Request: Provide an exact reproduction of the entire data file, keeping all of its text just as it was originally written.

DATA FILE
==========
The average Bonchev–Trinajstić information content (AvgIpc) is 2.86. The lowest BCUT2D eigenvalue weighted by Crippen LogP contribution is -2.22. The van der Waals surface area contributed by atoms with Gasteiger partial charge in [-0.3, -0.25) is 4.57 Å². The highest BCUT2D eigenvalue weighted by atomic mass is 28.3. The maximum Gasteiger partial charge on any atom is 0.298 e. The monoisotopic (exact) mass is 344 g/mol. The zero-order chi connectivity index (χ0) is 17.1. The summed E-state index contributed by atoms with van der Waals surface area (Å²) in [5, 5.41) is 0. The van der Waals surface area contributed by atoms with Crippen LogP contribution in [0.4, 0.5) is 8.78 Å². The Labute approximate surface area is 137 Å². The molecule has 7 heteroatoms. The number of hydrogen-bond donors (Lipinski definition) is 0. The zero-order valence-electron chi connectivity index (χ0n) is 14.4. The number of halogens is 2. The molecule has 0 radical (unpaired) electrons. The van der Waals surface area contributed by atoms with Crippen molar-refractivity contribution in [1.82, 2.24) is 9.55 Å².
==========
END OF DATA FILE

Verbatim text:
The average Bonchev–Trinajstić information content (AvgIpc) is 2.86. The lowest BCUT2D eigenvalue weighted by Crippen LogP contribution is -2.22. The van der Waals surface area contributed by atoms with Gasteiger partial charge in [-0.3, -0.25) is 4.57 Å². The highest BCUT2D eigenvalue weighted by atomic mass is 28.3. The maximum Gasteiger partial charge on any atom is 0.298 e. The monoisotopic (exact) mass is 344 g/mol. The zero-order chi connectivity index (χ0) is 17.1. The summed E-state index contributed by atoms with van der Waals surface area (Å²) in [5, 5.41) is 0. The van der Waals surface area contributed by atoms with Crippen LogP contribution in [0.4, 0.5) is 8.78 Å². The Labute approximate surface area is 137 Å². The molecule has 7 heteroatoms. The number of hydrogen-bond donors (Lipinski definition) is 0. The zero-order valence-electron chi connectivity index (χ0n) is 14.4. The number of halogens is 2. The molecule has 0 radical (unpaired) electrons. The van der Waals surface area contributed by atoms with Crippen molar-refractivity contribution in [1.82, 2.24) is 9.55 Å².